Would you still call me ”beautiful” if I refused you?

Probably not. You’d call me ugly, stupid, not knowing what I lose, naïve, silly, a cunt. Actually, you did. Because I dared to say ”No” to you, and not give you the second chance, or not even the first. :)

See, you only call me ”beautiful” as a means to get what you want. You do not feel it, or think it (necessarily). I am not a beautiful woman, compared to a “standard” society has defined, let’s say, but I am also aware I have my own charm and charisma, I’m fine with this, I don’t need to be like that. So I know what you intend to do when you use the “beautiful” strategy.

My face on your entire screen.

It is my right to refuse you, as it is yours to walk away and never look back. It did not work out. Why can’t we get over it without hurting each other’s feelings? Well … because rejection hurts more than Jon Snow dying at the end of Season 5 in Game of Thrones, I guess. It affects your ego. Our ego to be “accepted”, to “belong” somewhere, with someone. It’s not enough that we strive to fit into our families, our friends circle, our work place, society in general, because we don’t want to be excluded, now we also have to fit in the romantic world, and fill in a certain pattern?! What are we, humans or things required to score high grades on an irrelevant scale? Do you realize how many freaking patterns, types, wishes, fantasies are in this world? There’s no way we can work out everyone’s dreams.

The only things left for us to do are trial and failure. And failure is a lesson you can get better at. Picture this in a golden frame “succeeded at learning how to fail graciously”, and not miserably, by not being capable, mentally or emotionally, to accept I rejected you. Maybe I had a negative hunch, a bad vibe about you, and wanted to prove it to myself. When I refused you, no matter on what grounds, you became violent, and revealed your “manly”, “supposedly superior” nature. It’s not even about me rejecting you here, but your reaction to it. How dare I? :)

Suddenly, I lose the pretended beauty you awarded me, and by making those rude comments you try to make me feel inadequate because I simply do not want anything with you. And sometimes that hasn’t got anything to do with you, and it is connected to my history, my experiences, fears, and likes. Nonetheless, you take it as an offence. Well, dear, rejection is not offensive. (and I hope we can all understand we’re talking about a polite turn-down) Rejection is just another fact happening in our dull lives. We shouldn’t tie our self-worth to “rejection”, because they’re totally divergent. There was a time in my past when it hurt me, and I felt like Cersei Lannister walking naked through the crowd, while the nuns vigorously preached “shame”. Instead of the nuns, it was you and your insults. Not anymore. I learnt to love myself, and so should you.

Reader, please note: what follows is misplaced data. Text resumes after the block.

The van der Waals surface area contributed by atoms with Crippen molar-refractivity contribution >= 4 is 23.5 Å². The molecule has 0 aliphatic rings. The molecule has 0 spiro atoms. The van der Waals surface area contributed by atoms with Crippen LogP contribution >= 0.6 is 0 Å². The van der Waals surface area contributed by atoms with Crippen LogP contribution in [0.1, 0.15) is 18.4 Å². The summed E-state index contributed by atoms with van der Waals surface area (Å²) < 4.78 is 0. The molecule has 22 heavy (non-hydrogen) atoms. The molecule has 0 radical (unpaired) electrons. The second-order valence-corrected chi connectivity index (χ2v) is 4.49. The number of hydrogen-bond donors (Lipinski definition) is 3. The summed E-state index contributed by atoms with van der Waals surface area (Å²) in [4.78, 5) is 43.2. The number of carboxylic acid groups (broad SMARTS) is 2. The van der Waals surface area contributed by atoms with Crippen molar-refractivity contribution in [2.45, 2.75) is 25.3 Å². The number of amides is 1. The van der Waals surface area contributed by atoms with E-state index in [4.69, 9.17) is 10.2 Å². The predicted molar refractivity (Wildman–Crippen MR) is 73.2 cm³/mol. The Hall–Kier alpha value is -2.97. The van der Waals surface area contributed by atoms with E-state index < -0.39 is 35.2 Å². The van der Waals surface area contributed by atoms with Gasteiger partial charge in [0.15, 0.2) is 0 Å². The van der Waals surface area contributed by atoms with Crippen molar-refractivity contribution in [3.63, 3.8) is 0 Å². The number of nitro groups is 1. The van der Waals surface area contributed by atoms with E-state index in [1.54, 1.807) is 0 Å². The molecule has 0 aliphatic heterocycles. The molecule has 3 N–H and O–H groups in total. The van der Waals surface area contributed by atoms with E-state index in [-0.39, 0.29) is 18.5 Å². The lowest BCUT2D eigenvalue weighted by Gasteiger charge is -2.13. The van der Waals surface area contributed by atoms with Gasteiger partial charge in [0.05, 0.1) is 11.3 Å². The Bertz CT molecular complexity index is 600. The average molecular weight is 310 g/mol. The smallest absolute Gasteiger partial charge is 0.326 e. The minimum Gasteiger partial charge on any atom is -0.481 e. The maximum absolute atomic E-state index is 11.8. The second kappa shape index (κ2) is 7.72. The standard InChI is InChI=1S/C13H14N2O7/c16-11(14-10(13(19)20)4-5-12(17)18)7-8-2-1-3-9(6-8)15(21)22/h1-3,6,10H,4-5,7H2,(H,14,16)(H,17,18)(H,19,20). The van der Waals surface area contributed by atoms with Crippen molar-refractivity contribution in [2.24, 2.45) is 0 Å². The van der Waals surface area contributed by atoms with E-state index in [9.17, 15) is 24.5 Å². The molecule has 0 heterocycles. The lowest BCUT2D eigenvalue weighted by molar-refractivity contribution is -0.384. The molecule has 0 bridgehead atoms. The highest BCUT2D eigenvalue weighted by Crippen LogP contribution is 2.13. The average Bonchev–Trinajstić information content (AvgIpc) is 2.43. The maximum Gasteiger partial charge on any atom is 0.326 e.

Somehow, I understand your violent response and unjustified anger, rooting from insecurity, a low self-esteem, and a shaky confidence. Although I can see where you’re coming from, that’s not an excuse for your asshole behaviour. Please respect my decision. It’s not meant to be. Life is a quest, and then a choice. As we have many choices, mine was not with you, so why does it matter so much when you have plenty of others anyway? And you’ll find someone suitable, and I’ll find too. Maybe get rid of the quick temper and try to be at peace with yourself. It’s a bit of a long way, and it also took me a while.

Whenever I think about rejection, I remember how kids learn new things, they don’t know what fear is (unless it’s induced by adults), so they just try, tirelessly, curiously. And if they get refused or fail, well… they don’t care as much as we do. We attach too much weight to our experiences and fears, and that’s why when there’s the danger of not being accepted, of yet again a failure, it all comes back to us. And the anchor is heavy, my friend. In a way, it’s normal, our life is a pile-up of occurrences, so they come up at some point, but it’s heavy if we let it. :)

Perhaps it is better to approach romance in the 21st century with a child-like attitude: curious, peaceful, no remorse or grudge, no pain attached. Being rejected is anyway better than not trying. It means you’re out there, you exposed yourself and you are willing step forward, heck, even that you asked.

And if it’s not meant to be, please accept that respectfully, and hopefully we’ll both make better choices next time.

Art, sustainability, biking, travelling enthusiast. I write for and with pleasure. I think life’s just a perspective. You read my name as *you’re the keskoo*.